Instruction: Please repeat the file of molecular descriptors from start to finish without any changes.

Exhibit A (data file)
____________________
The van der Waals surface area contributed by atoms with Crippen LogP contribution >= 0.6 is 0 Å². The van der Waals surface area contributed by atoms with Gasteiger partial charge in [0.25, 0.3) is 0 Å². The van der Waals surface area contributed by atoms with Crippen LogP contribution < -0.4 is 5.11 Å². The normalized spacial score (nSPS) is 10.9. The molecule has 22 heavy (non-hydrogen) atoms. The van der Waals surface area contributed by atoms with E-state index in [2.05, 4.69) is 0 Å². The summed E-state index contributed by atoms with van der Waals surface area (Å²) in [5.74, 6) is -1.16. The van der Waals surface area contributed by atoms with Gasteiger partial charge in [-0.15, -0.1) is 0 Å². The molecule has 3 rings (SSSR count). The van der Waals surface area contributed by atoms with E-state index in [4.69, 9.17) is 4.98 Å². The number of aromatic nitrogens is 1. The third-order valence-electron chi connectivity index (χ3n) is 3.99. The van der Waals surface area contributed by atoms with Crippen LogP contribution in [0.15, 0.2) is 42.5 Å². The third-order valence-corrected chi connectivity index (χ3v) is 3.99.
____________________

The van der Waals surface area contributed by atoms with Crippen LogP contribution >= 0.6 is 0 Å². The van der Waals surface area contributed by atoms with Gasteiger partial charge in [0.25, 0.3) is 0 Å². The van der Waals surface area contributed by atoms with Crippen LogP contribution < -0.4 is 5.11 Å². The normalized spacial score (nSPS) is 10.9. The molecule has 22 heavy (non-hydrogen) atoms. The van der Waals surface area contributed by atoms with E-state index in [2.05, 4.69) is 0 Å². The summed E-state index contributed by atoms with van der Waals surface area (Å²) in [5.74, 6) is -1.16. The van der Waals surface area contributed by atoms with Gasteiger partial charge in [-0.15, -0.1) is 0 Å². The molecule has 3 rings (SSSR count). The van der Waals surface area contributed by atoms with E-state index in [4.69, 9.17) is 4.98 Å². The number of aromatic nitrogens is 1. The third-order valence-electron chi connectivity index (χ3n) is 3.99. The van der Waals surface area contributed by atoms with Crippen LogP contribution in [0.15, 0.2) is 42.5 Å². The third-order valence-corrected chi connectivity index (χ3v) is 3.99.